Is the bewildering complexity of modern top-level motorsport threatening the quality of the racing? Charles Bradley investigats.
To hear a professional racing driver admit “there are things on the wheel that a driver doesn’t know what they’re changing” and “sometimes, all you want to do is drive,” it makes you wonder if the complexity of modern motorsport has gone a step too far.
So when Anthony Davidson, a former FIA World Endurance Champion and ex-F1 racer no less, says he “curses the fact” that cars are so complex, then you have to stop and think that the sport has taken a wrong turn.
The last time I felt this strongly about something being wrong in the cockpit was during the f-duct era of Formula 1 – in which the driver could stall the rear wing, usually by using his elbow or knee to block a vent that pipes air to said wing.
Watching drivers going through Eau Rouge with only one hand on the wheel was frankly terrifying, and while it was an ingenious engineering tweak – and I enjoy seeing technical innovation in this sport – I was glad to see the back of it.
It was just something else to think about in the heat of battle, when surely we want our racing "gladiators" to be fully focused on, well, driving the car and battling each other rather than fiddling with knobs and buttons.
But now it seems drivers are being driven to the verge of distraction by the complexity of their steering wheels…
“They are complicated,” Davidson told Motorsport.com, “and sometimes you curse the fact – all you want to do is drive and then you’re being asked to find the right position on the rotor, and then press plus or minus and the right number within that rotor… and the rotor has 15 positions, and within those you have 15 different options.
“Being asked to change that two or three times a lap… in the [WEC] race it’s more under control. Generally in tricky conditions, or if anything happens out of the ordinary, that’s when you react in the car.”
Is it all really worthwhile?
I recall asking Juan Pablo Montoya after he tested the Porsche WEC car at Bahrain at the end of last year for his first impression and he replied: “I was shocked when they gave me a 30-page manual on how to drive the car! Even at McLaren [in F1 in the mid-2000s] we just had a page of the buttons on the steering wheel, which all had letters. You had to remember which letter did what.”
But since Montoya’s F1 days, it seems, the advances in hybrid technology, coupled with more sensors and settings than ever, have served to further complicate the driver’s life behind the wheel.
“When Toyota first relaunched their LMP1 program in 2012, they effectively took the base steering wheel from the last Toyota F1 car, which shows you how close the technology is and how similar they are,” adds Davidson. “We run the same MES [McLaren] software as F1, so we have the same display and we can do the same stuff.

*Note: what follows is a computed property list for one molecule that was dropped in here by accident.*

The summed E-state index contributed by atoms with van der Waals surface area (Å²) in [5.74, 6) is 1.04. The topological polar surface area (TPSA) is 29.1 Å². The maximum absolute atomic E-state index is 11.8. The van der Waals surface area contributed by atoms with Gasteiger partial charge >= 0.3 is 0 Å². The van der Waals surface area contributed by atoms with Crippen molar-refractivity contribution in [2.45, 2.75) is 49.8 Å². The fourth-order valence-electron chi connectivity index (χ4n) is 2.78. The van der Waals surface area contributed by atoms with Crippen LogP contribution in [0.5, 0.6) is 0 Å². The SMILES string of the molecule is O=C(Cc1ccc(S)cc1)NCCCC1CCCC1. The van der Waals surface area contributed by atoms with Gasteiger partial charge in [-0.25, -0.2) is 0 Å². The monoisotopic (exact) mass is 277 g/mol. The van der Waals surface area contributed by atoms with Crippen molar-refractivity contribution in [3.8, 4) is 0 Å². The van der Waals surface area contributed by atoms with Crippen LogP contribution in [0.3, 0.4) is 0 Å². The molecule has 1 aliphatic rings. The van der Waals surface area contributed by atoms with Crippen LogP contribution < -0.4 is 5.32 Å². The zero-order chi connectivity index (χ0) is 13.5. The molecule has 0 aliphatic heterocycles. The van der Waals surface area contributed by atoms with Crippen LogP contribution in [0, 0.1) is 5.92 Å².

“It’s like a common language between F1 and WEC. All the default modes they use in F1, we have the same available to us in WEC. There are endless default modes, really, and it’s impossible to remember them all – you have 15 default modes and then 15 sub-modes within each mode.
“It’s basically failing sensors, but you can turn the WEC cameras off, make the radio beeps come on and off – you can do loads of stuff! Why does a driver need to know all that stuff?
“And there are things on the wheel that a driver doesn’t know what they’re changing.”
Which begs the question: why was all this complexity necessary in the first place? Apart from being an exercise in what my old mate Ian Harrison (formerly of the Williams F1 team) would call “engineering masturbation."
As Stefan Johansson too recently commented: “If you allow the designers to make cars so complex that you have to tell a driver how to drive them during a race ... you’ve got to pull back and get back to basics, fast!
“What we have now is what I keep repeating – engineering porn. That’s all it is. The drivers don’t even understand half of it so how can the public?”
When we reflect on the 2016 F1 season, the one moment that is guaranteed to stick out is the Nico Rosberg/Lewis Hamilton collision at Barcelona.
And what was the catalyst? Rosberg was in the wrong engine mode, which caused his car to slow suddenly in relation to Hamilton's.
You have to question what we're trying to achieve here - a World Championship for expert drivers or more-adept knob twiddlers?
Anthony Davidson interview by Jamie Klein